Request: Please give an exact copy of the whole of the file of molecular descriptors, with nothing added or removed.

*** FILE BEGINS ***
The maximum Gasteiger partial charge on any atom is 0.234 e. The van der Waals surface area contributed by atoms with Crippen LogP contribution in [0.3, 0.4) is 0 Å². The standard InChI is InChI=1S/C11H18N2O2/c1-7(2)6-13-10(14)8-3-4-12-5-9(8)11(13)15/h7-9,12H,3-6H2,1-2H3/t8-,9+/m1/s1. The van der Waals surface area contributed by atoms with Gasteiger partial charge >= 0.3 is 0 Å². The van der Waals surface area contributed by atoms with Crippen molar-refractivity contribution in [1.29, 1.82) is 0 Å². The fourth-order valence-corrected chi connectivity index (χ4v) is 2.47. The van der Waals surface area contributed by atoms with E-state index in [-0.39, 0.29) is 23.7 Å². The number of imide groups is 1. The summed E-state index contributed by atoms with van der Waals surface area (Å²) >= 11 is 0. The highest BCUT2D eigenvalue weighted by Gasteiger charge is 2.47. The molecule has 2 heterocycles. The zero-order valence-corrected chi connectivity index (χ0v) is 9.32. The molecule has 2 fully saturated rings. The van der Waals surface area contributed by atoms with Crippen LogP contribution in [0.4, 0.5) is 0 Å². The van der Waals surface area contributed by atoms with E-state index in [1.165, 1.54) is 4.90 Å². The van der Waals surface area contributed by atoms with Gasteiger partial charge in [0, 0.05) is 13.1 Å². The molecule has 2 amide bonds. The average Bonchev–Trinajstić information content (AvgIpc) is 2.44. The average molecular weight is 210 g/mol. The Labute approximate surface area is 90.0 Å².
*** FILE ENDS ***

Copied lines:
The maximum Gasteiger partial charge on any atom is 0.234 e. The van der Waals surface area contributed by atoms with Crippen LogP contribution in [0.3, 0.4) is 0 Å². The standard InChI is InChI=1S/C11H18N2O2/c1-7(2)6-13-10(14)8-3-4-12-5-9(8)11(13)15/h7-9,12H,3-6H2,1-2H3/t8-,9+/m1/s1. The van der Waals surface area contributed by atoms with Gasteiger partial charge >= 0.3 is 0 Å². The van der Waals surface area contributed by atoms with Crippen molar-refractivity contribution in [1.29, 1.82) is 0 Å². The fourth-order valence-corrected chi connectivity index (χ4v) is 2.47. The van der Waals surface area contributed by atoms with E-state index in [-0.39, 0.29) is 23.7 Å². The number of imide groups is 1. The summed E-state index contributed by atoms with van der Waals surface area (Å²) >= 11 is 0. The highest BCUT2D eigenvalue weighted by Gasteiger charge is 2.47. The molecule has 2 heterocycles. The zero-order valence-corrected chi connectivity index (χ0v) is 9.32. The molecule has 2 fully saturated rings. The van der Waals surface area contributed by atoms with Crippen LogP contribution in [0.4, 0.5) is 0 Å². The van der Waals surface area contributed by atoms with E-state index in [1.165, 1.54) is 4.90 Å². The van der Waals surface area contributed by atoms with Gasteiger partial charge in [0, 0.05) is 13.1 Å². The molecule has 2 amide bonds. The average Bonchev–Trinajstić information content (AvgIpc) is 2.44. The average molecular weight is 210 g/mol. The Labute approximate surface area is 90.0 Å².